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Bull vs. Bear Market?

I'm trying to wrap my head around all this investing lingo so a little clarity would be appreciated...

Feb 14, 2012 by Marty from Columbus, OH in  |  Flag
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Although the terminology used by stock brokers and Wall Street people may seem complicated with jargon, but the easiest to explain and understand is the terms of bull and bear. First off the Bull market refers to investors who believe that the market or individual stocks will rise in value. As for the Bear market, it refers to investors that believe just the opposite, that the market or individual stocks will drop in value. These terms are used when the market or individual stocks are on a rise or fall of at least 20%.

Some interesting information about bear and bull markets I have ran across over the years is that the bear market term has been dated back to as early as the 17th century where it derived from a saying “to sell the bears skin before one has caught the bear.” The bull market derives from the bull itself in that it is an aggressive and intrepid animal that is courageous on his charge ahead. Just as the two terms are interpreted in the stock market today.

Comment   |  Flag   |  Mar 12, 2012 from Boise, ID

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A bull market is a rising market and a bear market is a declining one. If a market rises by 20% or more, it's said to have entered a bull phase. A decline by 20% or more indicates a bear phase.

There are secular bull & bear markets and cyclical bull & bear markets. A secular market refers to a long term trend, while a cyclical one is more short-to-intermediate term. So, you could have a cyclical bull market within a secular bear market.

Indeed, we've been in a secular bear market in the US for 12 years, but a cyclical bull market since March of 2009.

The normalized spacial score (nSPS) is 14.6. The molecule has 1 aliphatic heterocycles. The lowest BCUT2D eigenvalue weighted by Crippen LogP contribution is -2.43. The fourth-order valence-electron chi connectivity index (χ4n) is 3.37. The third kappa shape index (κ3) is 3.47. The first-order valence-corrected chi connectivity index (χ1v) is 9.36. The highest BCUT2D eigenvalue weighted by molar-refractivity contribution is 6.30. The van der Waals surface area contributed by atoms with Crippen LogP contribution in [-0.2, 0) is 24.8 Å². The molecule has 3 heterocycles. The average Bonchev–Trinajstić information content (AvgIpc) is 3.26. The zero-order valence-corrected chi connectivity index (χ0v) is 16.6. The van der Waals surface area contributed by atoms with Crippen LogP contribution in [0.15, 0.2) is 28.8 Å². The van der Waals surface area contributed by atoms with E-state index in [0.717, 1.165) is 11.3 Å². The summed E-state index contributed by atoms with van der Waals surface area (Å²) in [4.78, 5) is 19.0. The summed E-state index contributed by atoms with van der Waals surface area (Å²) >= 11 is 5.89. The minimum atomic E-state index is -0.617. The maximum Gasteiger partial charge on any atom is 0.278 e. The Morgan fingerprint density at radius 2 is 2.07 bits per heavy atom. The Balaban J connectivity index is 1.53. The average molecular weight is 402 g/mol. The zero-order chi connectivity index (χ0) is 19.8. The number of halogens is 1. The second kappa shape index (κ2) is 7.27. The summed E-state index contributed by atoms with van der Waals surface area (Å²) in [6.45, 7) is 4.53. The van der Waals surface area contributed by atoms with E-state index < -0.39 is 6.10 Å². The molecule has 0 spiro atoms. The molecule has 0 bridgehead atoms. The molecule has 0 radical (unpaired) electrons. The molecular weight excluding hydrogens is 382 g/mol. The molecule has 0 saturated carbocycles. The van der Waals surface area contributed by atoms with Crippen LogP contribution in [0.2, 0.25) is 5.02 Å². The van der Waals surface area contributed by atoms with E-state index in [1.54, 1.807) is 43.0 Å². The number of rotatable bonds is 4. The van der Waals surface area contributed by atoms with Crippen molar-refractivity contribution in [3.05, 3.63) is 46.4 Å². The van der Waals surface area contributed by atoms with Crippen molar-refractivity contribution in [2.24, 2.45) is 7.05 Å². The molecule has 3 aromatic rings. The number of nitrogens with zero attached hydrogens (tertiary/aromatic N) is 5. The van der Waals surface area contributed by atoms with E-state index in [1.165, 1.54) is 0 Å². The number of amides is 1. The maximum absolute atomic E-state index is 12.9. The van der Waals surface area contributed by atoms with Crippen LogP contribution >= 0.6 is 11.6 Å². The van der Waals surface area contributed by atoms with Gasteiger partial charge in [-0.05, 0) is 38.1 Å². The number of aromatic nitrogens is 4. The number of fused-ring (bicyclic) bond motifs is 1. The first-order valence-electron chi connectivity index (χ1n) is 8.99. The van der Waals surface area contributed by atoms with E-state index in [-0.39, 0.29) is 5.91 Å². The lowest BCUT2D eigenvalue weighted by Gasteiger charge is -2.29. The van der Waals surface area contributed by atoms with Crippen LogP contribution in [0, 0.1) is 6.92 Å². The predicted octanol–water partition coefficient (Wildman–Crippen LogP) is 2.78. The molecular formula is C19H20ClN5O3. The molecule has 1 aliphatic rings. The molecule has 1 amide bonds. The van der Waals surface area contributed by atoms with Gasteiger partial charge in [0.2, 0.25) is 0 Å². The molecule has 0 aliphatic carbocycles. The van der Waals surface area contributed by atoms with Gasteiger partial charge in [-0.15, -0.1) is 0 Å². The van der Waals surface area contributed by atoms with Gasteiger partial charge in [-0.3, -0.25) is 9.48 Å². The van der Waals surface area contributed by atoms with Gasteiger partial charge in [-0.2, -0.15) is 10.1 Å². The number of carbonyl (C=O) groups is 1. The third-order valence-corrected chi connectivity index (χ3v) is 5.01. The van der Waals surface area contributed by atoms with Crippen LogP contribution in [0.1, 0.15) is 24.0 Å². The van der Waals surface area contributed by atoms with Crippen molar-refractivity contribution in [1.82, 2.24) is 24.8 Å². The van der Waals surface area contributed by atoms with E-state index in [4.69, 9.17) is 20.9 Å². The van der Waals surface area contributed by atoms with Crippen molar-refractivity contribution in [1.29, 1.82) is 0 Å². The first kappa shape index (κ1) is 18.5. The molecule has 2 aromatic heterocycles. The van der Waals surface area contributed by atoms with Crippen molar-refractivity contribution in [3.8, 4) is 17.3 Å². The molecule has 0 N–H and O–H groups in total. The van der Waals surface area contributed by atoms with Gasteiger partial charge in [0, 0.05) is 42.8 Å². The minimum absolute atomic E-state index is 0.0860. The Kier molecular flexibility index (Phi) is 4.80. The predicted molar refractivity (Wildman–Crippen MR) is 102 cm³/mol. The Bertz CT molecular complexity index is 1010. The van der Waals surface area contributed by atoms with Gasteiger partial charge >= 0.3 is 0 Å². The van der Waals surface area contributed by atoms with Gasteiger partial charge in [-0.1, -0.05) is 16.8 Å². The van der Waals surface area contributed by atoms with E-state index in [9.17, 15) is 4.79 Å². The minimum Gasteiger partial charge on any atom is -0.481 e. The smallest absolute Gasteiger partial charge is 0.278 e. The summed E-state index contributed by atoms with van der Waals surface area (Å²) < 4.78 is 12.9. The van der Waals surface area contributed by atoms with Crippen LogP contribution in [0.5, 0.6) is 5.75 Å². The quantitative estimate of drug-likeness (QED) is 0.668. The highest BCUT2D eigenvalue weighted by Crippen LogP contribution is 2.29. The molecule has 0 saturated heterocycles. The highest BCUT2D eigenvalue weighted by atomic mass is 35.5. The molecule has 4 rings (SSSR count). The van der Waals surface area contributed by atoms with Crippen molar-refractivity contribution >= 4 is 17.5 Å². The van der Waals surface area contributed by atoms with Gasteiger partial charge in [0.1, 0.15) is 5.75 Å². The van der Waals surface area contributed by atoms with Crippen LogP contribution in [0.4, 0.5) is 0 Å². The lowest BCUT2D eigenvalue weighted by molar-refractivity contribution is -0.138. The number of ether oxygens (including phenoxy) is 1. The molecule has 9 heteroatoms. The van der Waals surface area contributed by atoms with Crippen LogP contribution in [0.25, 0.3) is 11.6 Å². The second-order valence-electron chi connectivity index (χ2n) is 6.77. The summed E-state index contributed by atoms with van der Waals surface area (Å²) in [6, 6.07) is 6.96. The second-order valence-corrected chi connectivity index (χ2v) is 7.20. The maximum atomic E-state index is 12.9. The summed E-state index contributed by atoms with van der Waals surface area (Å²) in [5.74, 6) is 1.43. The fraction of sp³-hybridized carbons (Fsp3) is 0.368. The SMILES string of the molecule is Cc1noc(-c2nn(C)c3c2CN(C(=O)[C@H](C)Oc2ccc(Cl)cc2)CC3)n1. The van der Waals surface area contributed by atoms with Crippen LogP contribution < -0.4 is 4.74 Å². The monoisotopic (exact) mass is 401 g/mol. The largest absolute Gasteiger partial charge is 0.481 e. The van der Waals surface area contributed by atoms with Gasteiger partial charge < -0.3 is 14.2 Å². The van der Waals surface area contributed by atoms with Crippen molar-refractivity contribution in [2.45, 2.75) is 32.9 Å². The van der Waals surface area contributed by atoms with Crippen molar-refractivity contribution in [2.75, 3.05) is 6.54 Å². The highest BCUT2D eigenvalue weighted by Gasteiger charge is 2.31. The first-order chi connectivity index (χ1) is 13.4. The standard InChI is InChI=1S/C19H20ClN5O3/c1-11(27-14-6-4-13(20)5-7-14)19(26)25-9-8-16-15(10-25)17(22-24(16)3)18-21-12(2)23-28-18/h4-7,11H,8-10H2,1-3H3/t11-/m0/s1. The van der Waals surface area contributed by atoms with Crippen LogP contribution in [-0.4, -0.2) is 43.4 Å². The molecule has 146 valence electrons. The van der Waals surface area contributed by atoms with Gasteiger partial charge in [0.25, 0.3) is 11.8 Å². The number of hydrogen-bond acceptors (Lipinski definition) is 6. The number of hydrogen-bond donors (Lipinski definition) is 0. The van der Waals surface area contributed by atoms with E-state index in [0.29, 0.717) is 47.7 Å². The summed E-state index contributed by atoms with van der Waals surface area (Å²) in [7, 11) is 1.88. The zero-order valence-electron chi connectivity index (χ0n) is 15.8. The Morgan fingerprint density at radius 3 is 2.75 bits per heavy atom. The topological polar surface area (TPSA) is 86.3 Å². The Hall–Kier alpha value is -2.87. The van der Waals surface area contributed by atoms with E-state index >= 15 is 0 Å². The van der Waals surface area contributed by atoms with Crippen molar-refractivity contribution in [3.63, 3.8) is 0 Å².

Comment   |  Flag   |  Feb 14, 2012 from Bryn Mawr, PA

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Hi Marty, A Bull Market is characterized by " optimism, investor confidence and an expectation that strong results will continue" a Bear Market is the opposite. Some prefer to define a bull or Bear market as a 20% rise or fall in equity markets. The use of " Bull" and "Bear" to describe markets comes from the way animals attack their opponents. Regardless of the lingo, no one really knows which one is coming next - Bull or Bear - so it should have no influence on your financial planning and investment strategy. Best of Luck! Evan

Comment   |  Flag   |  Feb 15, 2012 from Port Washington, NY

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Ryan Level 19

When I first encountered these terms in college, I liked the idea of a bull marketing being like a bull: charging forward and tearing through any and all resistence. A bull market in stocks usually means stocks are charging forward, for a period of time. A bear market is more like a hybernating bear that lays down and sleeps. When a bear hibernates, their systems (breathing, etc) drop off rather substantially so a bear market tends to drop off/decline quite a bit. But as Marty clearly shows, there are different breeds of bulls and bears and the two can be interbred as various times within pieces of the stock market!

Comment   |  Flag   |  Feb 16, 2012 from Gettysburg, PA

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